BLACKPINK is one of Coachella’s most daring gets in recent years. As the first K-pop outfit to be booked in the festival’s history, there were admittedly concerns and debates going into the weekend as to whether a.) the crowd would be receptive and b.) their arena show would translate to the festival setting. Both anxieties were quelled almost immediately: BLACKPINK’s performance was nothing less than a flamboyant expose into the genre and packed the force of a globe-trotting revue into Coachella’s EDM/Hip-Hop oasis, the Sahara tent.
Curious onlookers were drawn with a gravitational force into the locked-out tent, with the group’s thousands of hardcore stans already occupying prime tent territory. But, here’s the thing: Anyone who entered the set with even a shred of curiosity left-wide eyed and enthralled by the enormity of it all. Yet the most impressive facet of the entire spectacle was their infectious charisma. All throughout the set, the Korean superstars afforded the time to talk earnestly with the crowd, their every movement drawing a wave of cheers through a sea of bodies in one unpretentious dance party.
Visually arresting and flawlessly executed, BLACKPINK left a mark on the Polo Fields in what will soon be remembered as a turn of the tides for the festival.
Thai Funk Covers G-Funk
When Khruangbin, the mercurial Thai-funk outfit from Houston, blazed through the Gobi tent after dusk, they had a psychedelic mission in mind, and nothing would cause them to falter from it. Everything about the group’s performance was razor sharp, from the multiple disco balls they incorporated into their set design to the vivid colors produced by their lighting rigs to their sensual chemistry onstage.
Curiously enough, after blazing through a handful of their own staples, Khruangbin began to strum through the melodies of a flock of iconic West Coast hip-hop tracks. Beginning with Dr. Dre and Snoop Dogg’s “The Next Episode”, the group moved swiftly through Warren G’s “Regulate”, Dre’s “Ain’t Nothin’ But a G Thang”, Ice Cube’s “It Was a Good Day”, and Ol Dirty Bastard’s “Got Your Money”. To shake things up, they even tossed in Spandau Ballet’s “True” and Dick Dale’s classic “Miserlou”. Keep in mind, this all happened in the span of about seven minutes.
Point being, get to a Khruangbin show STAT!
Anderson .Paak’s graduation to the main Coachella stage was yet another triumphant experience on Friday. The sundown slot proved to work well for .Paak’s sprawling setup, allowing for a binary division between both his visuals and setlist. The Oxnard native played a variety of songs from all four of his albums, even giving the crowd a first listen of the newly released tracks from his latest release, Ventura, which dropped on Thursday night. However, things turned emotional at the end when he closed out his set with an homage to Mac Miller and Nipsey Hustle in “Dang!”.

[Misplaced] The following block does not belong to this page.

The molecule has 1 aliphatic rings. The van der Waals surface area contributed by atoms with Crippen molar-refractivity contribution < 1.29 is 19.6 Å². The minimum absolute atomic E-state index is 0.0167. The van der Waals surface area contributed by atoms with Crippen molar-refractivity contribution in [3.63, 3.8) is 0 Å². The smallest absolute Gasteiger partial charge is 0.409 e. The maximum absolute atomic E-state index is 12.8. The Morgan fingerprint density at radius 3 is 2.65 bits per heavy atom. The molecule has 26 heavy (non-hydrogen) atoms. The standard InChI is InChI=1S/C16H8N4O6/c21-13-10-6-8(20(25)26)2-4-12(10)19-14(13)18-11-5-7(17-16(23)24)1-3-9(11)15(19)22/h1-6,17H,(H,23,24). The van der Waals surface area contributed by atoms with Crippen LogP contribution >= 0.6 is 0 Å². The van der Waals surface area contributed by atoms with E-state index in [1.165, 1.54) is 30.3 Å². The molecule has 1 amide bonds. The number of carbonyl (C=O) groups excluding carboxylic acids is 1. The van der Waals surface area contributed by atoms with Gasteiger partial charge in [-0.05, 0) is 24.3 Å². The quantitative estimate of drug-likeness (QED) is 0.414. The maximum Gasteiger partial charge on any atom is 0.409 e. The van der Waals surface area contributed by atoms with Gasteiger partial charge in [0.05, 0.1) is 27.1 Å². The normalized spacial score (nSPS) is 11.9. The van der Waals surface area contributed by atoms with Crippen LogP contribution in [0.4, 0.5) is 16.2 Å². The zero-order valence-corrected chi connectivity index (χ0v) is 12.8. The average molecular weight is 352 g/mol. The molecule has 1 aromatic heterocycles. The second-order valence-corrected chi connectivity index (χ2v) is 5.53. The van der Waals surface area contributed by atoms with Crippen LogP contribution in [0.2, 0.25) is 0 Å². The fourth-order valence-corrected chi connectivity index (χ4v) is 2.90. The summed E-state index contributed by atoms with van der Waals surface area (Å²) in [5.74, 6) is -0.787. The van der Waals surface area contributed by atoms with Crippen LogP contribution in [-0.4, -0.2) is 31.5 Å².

Love Will Tear Us Apart
Let’s Eat Grandma
Things turned emotional in the Gobi tent with UK indie pop duo Let’s Eat Grandma. A week ago, it was announced that the duo were canceling their remaining US tour dates, due to the death of band member Jenny Hollingworth’s boyfriend, but that they would keep Coachella on their schedule “as a tribute to Billy and his memory.” As such, both Hollingworth and bandmate Rosa Walton ended their set by covering one of his own original songs in a tearful performance. It was raw, it was depressing, it was everything you read about love in plain sight.
New Pop-Star On the Block
King Princess beamed into the mid-day crowd like golden hour sunlight on exposed brick. Standing on a massive couch — it must have been five times its normal size — the 20-year-old pop prodigy belted out the lyrics to their soon-to-be classics “1950”, “Pussy Is God” and “Talia”. With a glint in their eyes, King Princess looked out into the crowd as if they were truly blessed. Maybe they were.
Right Artist, Wrong Slot
JPEGMAFIA’s abrasive production and vehement lyrics proved to be strange for the Baltimore MC’s stage and slot. Performing on the Outdoor Theatre at four in the afternoon is no easy task, and Peggy certainly incited the crowd with lyrics like “When Donald Trump dies, we’re all gonna party,” but one couldn’t help but think this would’ve been a home run set had it been placed in a tent after dusk.